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Friday, September 12, 2014

Developing the Antagonist

Everyone knows a story needs a strong hero (protagonist), but all too easily, we writers forget about the antagonist. Or, if we don’t forget about him, we forget that he needs as much development as the protagonist.

For my current work in progress, I stalled for a while, and when I finally went through my list of things a story needs to be fully developed, I came across the antagonist. At that point, I exclaimed a relieved, “Oh! So this is what’s been holding the story up.” Even though I’ve written many stories and been published, I’d gotten so caught up in my protagonist and the other characters that I’d completely missed that I’d neglected my villain. He was a full character in my early chapters, but he didn’t have enough depth, motivation, and clear goals to become a fully dynamic character capable of giving the hero grief. So I had to sit down and get to know my villain, which is always a fun experience.

So how do you develop an antagonist into a character capable of wreaking havoc and truly enjoyable to read and write about?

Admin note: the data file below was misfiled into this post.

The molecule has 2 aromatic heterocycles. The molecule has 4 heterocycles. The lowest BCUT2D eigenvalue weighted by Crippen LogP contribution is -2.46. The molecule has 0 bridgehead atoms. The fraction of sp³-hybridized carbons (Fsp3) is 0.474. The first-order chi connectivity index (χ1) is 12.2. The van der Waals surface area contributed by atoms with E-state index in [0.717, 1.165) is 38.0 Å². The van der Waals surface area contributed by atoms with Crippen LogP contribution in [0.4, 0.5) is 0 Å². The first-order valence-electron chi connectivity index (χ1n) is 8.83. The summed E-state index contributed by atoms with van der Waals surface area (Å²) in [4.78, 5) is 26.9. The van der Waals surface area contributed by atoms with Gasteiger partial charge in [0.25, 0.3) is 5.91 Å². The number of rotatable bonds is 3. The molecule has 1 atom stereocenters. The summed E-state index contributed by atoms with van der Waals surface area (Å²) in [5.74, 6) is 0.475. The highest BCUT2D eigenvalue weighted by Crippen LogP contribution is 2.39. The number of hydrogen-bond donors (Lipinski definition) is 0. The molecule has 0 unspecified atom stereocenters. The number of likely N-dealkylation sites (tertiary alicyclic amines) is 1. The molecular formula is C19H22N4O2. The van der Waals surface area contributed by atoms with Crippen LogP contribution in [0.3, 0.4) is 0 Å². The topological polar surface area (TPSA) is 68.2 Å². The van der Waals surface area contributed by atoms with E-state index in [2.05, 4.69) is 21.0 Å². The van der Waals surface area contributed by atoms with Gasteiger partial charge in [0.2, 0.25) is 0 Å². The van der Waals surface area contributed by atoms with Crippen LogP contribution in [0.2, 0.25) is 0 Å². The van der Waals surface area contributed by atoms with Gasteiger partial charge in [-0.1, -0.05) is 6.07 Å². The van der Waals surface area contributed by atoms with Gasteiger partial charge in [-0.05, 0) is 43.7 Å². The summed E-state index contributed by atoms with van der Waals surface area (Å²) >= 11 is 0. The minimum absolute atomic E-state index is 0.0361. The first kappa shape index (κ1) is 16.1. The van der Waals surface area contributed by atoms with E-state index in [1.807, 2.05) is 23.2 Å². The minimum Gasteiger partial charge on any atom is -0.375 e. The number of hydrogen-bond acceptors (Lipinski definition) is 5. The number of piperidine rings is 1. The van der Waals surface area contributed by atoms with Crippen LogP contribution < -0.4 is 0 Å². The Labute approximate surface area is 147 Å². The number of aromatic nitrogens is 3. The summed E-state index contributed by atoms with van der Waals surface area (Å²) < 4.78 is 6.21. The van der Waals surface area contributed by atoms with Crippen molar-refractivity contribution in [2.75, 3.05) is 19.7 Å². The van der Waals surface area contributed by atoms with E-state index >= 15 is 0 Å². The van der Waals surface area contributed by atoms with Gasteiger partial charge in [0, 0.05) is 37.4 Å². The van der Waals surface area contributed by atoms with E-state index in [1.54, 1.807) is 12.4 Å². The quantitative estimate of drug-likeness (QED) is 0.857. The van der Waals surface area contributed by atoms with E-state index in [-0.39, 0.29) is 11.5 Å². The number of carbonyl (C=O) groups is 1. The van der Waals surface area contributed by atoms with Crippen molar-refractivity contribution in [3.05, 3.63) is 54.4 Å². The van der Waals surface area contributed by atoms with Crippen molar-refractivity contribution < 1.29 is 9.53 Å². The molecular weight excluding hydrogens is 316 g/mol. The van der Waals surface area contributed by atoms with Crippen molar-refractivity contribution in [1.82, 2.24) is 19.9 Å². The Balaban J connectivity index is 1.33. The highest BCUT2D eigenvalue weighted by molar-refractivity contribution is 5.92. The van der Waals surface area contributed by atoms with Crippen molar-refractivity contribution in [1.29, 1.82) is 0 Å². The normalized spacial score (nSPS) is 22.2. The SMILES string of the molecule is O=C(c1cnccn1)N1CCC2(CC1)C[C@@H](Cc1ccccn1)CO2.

• Create an antagonist that you enjoy writing. He can be evil, arrogant, psychopathic, or any other thing typically associated with villains, but he must be interesting enough to compel you.
  • Give your antagonist just as much depth and complexity as your protagonist, if not more. Like your hero, your villain must have goals, motivations, conflicting desires, dreams, hopes, fears, and everything else to make him fully alive. Determine his past and what made him into the person he is now. None of this needs to be directly revealed in the story, but all of it influences him. And with that knowledge in the back of your mind, as a writer, you will write a character that feels more real to readers.
  • Give your antagonist likable traits. This may fly in the face of all obvious logic--after all, villains are supposed to be evil--but in reality, no one is truly all bad. Giving a villain likable characteristics makes him more believable and more intriguing. The juxtaposition creates the draw.
  • Remember that not all antagonists fit the stereotype of villainy. Some antagonists are sweet and kind. Some are genuinely pursuing what they believe is a good cause. In fact, an antagonist doesn’t think of himself as the villain. He believes his own goals and means are the right course.
  • Outline the story from the antagonist’s point-of-view. This will give you insights into the antagonist and the story. Remember that, just like protagonists, antagonists also have obstacles to overcome, ever mounting stakes, and their own agenda that does not necessarily always involve the heroes.
If you love writing your antagonist, there’s a good chance you’re on the right track to make him as enjoyable for your readers. After all, villains should be just as memorable as the heroes we root for.

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